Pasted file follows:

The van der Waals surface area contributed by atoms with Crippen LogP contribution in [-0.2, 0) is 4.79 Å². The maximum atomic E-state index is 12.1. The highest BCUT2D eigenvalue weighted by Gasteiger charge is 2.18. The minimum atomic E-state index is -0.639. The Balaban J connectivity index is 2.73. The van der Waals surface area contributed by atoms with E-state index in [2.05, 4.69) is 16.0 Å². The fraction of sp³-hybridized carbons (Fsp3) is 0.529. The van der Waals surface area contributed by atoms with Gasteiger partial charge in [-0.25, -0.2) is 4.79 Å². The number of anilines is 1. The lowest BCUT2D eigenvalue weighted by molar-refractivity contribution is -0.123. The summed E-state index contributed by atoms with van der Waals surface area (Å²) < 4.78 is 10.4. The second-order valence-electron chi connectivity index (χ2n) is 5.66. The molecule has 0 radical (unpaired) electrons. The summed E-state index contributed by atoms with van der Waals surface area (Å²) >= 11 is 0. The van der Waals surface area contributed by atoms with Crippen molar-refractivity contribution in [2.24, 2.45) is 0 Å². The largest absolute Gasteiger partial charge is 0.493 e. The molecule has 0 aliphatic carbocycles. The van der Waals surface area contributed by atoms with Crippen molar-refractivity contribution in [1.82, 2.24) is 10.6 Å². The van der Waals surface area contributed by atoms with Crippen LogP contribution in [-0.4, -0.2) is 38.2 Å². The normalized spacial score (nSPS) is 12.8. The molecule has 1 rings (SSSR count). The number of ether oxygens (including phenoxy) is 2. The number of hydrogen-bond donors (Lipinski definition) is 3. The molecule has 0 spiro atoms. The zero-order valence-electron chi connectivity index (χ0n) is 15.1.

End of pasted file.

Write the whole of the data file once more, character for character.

The van der Waals surface area contributed by atoms with Crippen LogP contribution in [-0.2, 0) is 4.79 Å². The maximum atomic E-state index is 12.1. The highest BCUT2D eigenvalue weighted by Gasteiger charge is 2.18. The minimum atomic E-state index is -0.639. The Balaban J connectivity index is 2.73. The van der Waals surface area contributed by atoms with E-state index in [2.05, 4.69) is 16.0 Å². The fraction of sp³-hybridized carbons (Fsp3) is 0.529. The van der Waals surface area contributed by atoms with Gasteiger partial charge in [-0.25, -0.2) is 4.79 Å². The number of anilines is 1. The lowest BCUT2D eigenvalue weighted by molar-refractivity contribution is -0.123. The summed E-state index contributed by atoms with van der Waals surface area (Å²) < 4.78 is 10.4. The second-order valence-electron chi connectivity index (χ2n) is 5.66. The molecule has 0 radical (unpaired) electrons. The summed E-state index contributed by atoms with van der Waals surface area (Å²) >= 11 is 0. The van der Waals surface area contributed by atoms with Crippen molar-refractivity contribution in [2.24, 2.45) is 0 Å². The largest absolute Gasteiger partial charge is 0.493 e. The molecule has 0 aliphatic carbocycles. The van der Waals surface area contributed by atoms with Crippen molar-refractivity contribution in [1.82, 2.24) is 10.6 Å². The van der Waals surface area contributed by atoms with Crippen LogP contribution in [-0.4, -0.2) is 38.2 Å². The normalized spacial score (nSPS) is 12.8. The molecule has 1 rings (SSSR count). The number of ether oxygens (including phenoxy) is 2. The number of hydrogen-bond donors (Lipinski definition) is 3. The molecule has 0 spiro atoms. The zero-order valence-electron chi connectivity index (χ0n) is 15.1.